Neil G. Giuliano is an American gay rights activist. He was the former four-term Republican mayor (1994-2004) of Tempe, Arizona. He chaired the commission in charge of hosting the third debate of the 2004 United States presidential elections. He has served as President of the Gay and Lesbian Alliance Against Defamation (GLAAD) since September 1, 2005.
Question: What has changed since Matthew Shephard’s death?
Neil Giuliano: I think one of the most important things to note in the almost 10 years since Matthew was tragically killed is that those tragedies have not ended. In fact, there have been hundreds of other people who have been killed in the ten years since Matthew was killed; some very high profile ones just recently in Florida, in South Carolina a year ago, in Oxnard, California not long ago with Lawrence King. And I think one of the things that has happened with regard to the broad defamation is that there—I would agree with those that would say, well there’s less and less defamation, people are more politically correct. I think that may be true, but what is also true is that the intensity of the defamation, coming from those who really believe that LGBT people are evil and morally wrong and so forth, that has only heightened. I mean, just look just in recent weeks the state representative in the State of Oklahoma who said that gay people are a larger threat to society than terrorism—this is coming from an elected official—and then had hundreds of people rally to her support. So we have a long way to go. Even though the broad defamation may have lessened, the intensity that exists is I think even stronger than ever.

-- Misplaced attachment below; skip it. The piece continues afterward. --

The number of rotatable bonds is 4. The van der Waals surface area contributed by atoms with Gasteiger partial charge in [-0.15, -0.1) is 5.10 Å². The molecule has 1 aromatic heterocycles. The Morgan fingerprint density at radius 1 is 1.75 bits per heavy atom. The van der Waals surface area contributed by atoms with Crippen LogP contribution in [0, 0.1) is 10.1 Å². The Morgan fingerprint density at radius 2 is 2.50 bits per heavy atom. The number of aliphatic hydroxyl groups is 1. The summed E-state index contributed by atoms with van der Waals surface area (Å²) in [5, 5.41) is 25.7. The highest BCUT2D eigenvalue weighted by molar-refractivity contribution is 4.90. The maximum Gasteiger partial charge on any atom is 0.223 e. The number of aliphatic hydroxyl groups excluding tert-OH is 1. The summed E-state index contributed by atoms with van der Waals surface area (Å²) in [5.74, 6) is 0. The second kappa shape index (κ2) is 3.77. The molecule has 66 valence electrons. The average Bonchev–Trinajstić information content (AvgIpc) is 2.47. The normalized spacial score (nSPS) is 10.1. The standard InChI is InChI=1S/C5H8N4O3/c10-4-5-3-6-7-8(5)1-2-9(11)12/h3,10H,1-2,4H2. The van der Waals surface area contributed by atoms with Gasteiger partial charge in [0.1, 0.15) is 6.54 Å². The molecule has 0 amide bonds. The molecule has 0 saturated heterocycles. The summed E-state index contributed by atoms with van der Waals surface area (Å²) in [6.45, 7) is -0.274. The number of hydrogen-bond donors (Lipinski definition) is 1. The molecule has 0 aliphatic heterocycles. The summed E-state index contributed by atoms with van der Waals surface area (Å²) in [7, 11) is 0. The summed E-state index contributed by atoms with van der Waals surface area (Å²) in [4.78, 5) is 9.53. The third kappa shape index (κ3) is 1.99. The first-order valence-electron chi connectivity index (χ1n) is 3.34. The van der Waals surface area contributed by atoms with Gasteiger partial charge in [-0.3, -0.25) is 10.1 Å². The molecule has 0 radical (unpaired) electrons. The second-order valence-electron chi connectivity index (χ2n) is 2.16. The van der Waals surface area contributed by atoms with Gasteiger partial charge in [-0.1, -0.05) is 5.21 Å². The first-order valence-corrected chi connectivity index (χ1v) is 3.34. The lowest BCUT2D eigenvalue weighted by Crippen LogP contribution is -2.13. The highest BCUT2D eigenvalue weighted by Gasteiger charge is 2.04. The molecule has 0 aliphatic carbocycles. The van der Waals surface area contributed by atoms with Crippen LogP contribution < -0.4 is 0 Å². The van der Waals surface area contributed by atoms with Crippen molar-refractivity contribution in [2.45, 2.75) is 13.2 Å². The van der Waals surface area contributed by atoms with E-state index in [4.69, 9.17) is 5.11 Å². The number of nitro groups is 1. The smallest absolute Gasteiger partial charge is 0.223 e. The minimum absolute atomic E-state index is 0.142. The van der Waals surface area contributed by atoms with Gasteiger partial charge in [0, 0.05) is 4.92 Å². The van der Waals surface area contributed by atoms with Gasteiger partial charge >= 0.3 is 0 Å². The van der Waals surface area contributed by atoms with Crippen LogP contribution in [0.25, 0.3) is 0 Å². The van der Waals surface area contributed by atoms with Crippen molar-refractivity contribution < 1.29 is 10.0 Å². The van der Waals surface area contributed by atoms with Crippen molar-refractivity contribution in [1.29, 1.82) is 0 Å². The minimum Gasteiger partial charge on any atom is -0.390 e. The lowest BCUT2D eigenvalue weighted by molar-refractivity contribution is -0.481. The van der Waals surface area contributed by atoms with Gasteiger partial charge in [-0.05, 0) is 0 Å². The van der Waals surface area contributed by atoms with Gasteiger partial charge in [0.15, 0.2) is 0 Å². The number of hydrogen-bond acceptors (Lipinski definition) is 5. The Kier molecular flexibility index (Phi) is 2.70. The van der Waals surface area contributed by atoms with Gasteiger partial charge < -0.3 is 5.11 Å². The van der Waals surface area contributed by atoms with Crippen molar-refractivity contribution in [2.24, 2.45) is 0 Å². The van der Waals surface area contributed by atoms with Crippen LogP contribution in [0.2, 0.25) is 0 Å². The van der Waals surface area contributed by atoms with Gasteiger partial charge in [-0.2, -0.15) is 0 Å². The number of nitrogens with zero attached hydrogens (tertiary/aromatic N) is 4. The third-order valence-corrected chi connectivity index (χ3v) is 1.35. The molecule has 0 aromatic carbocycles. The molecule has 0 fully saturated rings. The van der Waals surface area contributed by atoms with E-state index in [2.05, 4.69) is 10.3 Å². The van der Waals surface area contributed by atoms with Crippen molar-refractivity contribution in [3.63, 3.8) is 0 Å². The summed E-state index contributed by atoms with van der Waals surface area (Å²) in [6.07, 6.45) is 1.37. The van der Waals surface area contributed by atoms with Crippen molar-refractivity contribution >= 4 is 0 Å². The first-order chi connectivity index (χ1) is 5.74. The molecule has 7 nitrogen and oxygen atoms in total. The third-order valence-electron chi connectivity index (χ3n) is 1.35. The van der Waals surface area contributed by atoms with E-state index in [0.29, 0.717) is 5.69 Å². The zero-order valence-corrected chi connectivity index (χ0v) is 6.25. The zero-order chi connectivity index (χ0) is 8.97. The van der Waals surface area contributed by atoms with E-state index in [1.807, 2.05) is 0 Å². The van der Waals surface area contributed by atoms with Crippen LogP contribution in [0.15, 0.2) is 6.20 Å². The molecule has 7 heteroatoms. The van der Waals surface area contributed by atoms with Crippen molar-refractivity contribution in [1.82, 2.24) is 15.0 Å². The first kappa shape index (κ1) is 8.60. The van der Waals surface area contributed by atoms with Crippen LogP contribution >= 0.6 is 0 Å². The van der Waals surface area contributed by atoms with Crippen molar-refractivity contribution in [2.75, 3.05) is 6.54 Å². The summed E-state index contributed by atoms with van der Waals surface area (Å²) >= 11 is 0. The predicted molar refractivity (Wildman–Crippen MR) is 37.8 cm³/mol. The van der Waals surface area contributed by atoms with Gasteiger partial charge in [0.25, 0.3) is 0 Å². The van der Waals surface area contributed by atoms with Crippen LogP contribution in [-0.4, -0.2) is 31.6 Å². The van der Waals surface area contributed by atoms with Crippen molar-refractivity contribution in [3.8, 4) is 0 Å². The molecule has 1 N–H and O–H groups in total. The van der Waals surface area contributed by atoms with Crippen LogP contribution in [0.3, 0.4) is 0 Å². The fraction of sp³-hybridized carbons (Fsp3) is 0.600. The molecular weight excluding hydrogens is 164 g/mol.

Question: What is the status of hate groups today?
Neil Giuliano: Well the number of hate organizations in the country—I think Southern Poverty Law Center and their publication, The Intelligence Report, that GLAAD is actually recognizing and honoring this year, does a tremendous job of pointing out the level and number of hate organizations throughout the country, many of which take on hate specifically towards the gay community as one of their causes. And that’s there, that’s very real, and I think a lot of people in society don’t realize that those groups are there. They think of those hate groups as being racially motivated, perhaps against women, perhaps against immigrants now, but there are many that are still geared towards people of sexual orientations that are not within what they consider to be the norm.